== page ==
Last week, we introduced our series on the Lenten season explaining that we would be focusing on five verbs in Matthew 26:26 that Matthew used to describe the actions involved in Jesus’ first institution of Communion: took, blessing, broke, gave, and said.
This week we will look at the first action Jesus displayed as he implemented Communion: he “…took the bread….” As a community that is called to reenact the drama of Communion within our specific contexts, we first notice that we are taken.
We don’t know how intentional Jesus was in choosing the bread, but we do know how intentional he was in choosing whom he broke the bread with.
Imagine with me: of all the loaves and pieces of bread on the table, Jesus’ eyes fixed upon one. He extended his arm outward, his fingers gently grasped the selected piece, and he lifted it upward.
There is intention here.
Being taken carries connotations of desired choosing—of the chooser’s passion for closeness or intimacy. This is not the selection of a restaurant for a first date; this is the selection of a spouse. This is not choosing a parking spot at the mall; this is choosing where to purchase a home. This is not naming a playlist; this is naming a child. Much like the bread, our sacrificed Savior sets out with certainty to draw us close. He is not seeking emotional reactions; He is seeking long term relationship borne in the chosenness of his children.
In the midst of this heady love story, flashbacks snap me out of the conceptual clouds and into the harsh reality of life. Echoes of not being chosen…of being passed over, feeling unnoticed or even ignored…distract us from this call into community. Memories of abandonment and betrayal can drown out this life-giving chosenness. The emotional baggage we all carry speaks cynicism and rejection of this truth. Deep places of pain and trauma, the dark stillness of which shout defiantly in the face of this Savior who selects, seem to numb our very hearts to the life this message inspires.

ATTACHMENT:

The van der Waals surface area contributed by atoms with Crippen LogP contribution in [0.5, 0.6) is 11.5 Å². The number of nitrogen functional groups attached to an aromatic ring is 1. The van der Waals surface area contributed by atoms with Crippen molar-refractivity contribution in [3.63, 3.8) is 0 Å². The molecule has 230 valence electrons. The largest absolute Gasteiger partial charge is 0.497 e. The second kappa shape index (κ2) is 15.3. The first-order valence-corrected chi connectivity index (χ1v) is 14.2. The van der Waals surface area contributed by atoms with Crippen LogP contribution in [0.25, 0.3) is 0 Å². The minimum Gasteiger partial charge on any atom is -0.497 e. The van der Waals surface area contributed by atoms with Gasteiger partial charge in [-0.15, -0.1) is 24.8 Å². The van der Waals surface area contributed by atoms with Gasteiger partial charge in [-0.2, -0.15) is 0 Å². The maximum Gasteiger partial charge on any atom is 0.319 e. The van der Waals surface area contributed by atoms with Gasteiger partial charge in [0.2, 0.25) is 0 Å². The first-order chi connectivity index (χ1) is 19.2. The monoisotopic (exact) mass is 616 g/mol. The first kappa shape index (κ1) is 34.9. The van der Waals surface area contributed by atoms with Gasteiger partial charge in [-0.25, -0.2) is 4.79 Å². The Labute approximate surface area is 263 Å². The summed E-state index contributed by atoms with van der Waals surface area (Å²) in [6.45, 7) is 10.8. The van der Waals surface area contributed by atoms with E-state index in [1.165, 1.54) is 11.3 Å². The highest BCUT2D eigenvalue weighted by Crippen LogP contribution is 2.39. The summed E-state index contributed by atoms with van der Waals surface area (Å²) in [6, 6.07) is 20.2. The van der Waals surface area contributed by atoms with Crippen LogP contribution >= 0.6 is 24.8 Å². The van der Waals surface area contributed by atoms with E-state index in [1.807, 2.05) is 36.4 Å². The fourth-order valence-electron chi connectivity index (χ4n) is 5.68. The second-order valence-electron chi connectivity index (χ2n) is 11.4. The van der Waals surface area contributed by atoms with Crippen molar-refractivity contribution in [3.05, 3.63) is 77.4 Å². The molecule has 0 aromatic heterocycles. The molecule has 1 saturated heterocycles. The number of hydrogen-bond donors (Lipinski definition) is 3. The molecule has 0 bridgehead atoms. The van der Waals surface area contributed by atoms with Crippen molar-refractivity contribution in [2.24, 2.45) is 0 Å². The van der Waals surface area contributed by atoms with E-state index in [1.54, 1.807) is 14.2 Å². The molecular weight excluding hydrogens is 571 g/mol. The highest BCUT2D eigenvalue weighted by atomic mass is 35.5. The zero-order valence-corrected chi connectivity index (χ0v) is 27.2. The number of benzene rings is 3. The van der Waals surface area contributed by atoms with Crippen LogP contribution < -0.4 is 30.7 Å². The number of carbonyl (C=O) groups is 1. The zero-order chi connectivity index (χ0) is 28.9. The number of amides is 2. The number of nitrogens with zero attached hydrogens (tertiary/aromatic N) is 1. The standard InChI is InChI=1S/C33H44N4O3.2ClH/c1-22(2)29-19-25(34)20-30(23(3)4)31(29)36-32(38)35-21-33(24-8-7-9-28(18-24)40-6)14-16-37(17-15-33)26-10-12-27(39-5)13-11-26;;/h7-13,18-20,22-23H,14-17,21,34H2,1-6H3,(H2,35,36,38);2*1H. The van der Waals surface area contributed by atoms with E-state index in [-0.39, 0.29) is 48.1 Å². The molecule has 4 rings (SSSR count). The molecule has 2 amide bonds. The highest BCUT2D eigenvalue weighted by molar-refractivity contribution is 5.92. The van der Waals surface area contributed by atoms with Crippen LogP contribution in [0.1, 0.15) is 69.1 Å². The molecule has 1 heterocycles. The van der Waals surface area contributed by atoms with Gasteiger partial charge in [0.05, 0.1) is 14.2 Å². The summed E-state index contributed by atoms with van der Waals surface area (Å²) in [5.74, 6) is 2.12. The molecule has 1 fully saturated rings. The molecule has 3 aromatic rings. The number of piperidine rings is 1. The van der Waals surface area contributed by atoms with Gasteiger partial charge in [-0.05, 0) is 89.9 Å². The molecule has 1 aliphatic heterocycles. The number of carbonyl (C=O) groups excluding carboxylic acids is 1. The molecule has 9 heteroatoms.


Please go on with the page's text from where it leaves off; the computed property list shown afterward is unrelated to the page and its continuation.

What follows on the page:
There is something in the intentionality of choosing that can shake us deeply to our core. As we scroll our way through a world that constantly advertises our inadequacies without the next product, we struggle to hear that we are chosen just as we are. In the midst of the isolation we all feel as we are surrounded by the busyness of others, it is hard to accept that One would stop, notice, and pursue us. We bear the scars, both inside and out, that prove that this love is foreign, other-worldly. Hearing that God, through Jesus, would take us, can be too much too bear or believe.
How much harder would this be to accept if we did not have a Savior who came close, who clothed himself in flesh, who stooped down to dwell (and continues to dwell) among us by his Spirit. We can find hope in the One who was hurt, who now embraces, the One who was rejected, who now accepts, the One betrayed, who now forgives, the One murdered, who rose to give life.
Friends, this is good news. As we have been hurt, rejected, and betrayed, there is One whose eyes fix upon us, who extends his arms toward us, who gently grasps us and lifts us upward from the depths of our common rejection. As we move through this second week of Lent, let us press into and rest upon our redefining chosenness. Let us pray with the father who brought his son to Jesus for healing, “I believe; help my unbelief!”